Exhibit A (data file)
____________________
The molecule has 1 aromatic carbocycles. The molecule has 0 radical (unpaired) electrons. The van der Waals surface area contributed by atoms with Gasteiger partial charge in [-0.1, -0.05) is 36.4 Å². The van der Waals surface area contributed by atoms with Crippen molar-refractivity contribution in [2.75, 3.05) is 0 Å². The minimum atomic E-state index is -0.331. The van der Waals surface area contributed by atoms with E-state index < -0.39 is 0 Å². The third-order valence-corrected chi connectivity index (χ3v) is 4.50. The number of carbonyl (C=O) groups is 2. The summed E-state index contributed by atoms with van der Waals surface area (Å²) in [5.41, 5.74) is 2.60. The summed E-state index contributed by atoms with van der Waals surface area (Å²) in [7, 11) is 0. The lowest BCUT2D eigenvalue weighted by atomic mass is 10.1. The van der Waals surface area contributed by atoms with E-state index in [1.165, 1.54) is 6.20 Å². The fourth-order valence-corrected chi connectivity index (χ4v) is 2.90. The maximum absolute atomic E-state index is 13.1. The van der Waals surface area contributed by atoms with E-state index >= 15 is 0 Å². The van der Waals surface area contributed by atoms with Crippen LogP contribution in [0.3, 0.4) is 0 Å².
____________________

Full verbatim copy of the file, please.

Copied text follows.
The molecule has 1 aromatic carbocycles. The molecule has 0 radical (unpaired) electrons. The van der Waals surface area contributed by atoms with Gasteiger partial charge in [-0.1, -0.05) is 36.4 Å². The van der Waals surface area contributed by atoms with Crippen molar-refractivity contribution in [2.75, 3.05) is 0 Å². The minimum atomic E-state index is -0.331. The van der Waals surface area contributed by atoms with E-state index < -0.39 is 0 Å². The third-order valence-corrected chi connectivity index (χ3v) is 4.50. The number of carbonyl (C=O) groups is 2. The summed E-state index contributed by atoms with van der Waals surface area (Å²) in [5.41, 5.74) is 2.60. The summed E-state index contributed by atoms with van der Waals surface area (Å²) in [7, 11) is 0. The lowest BCUT2D eigenvalue weighted by atomic mass is 10.1. The van der Waals surface area contributed by atoms with E-state index in [1.165, 1.54) is 6.20 Å². The fourth-order valence-corrected chi connectivity index (χ4v) is 2.90. The maximum absolute atomic E-state index is 13.1. The van der Waals surface area contributed by atoms with E-state index >= 15 is 0 Å². The van der Waals surface area contributed by atoms with Crippen LogP contribution in [0.3, 0.4) is 0 Å².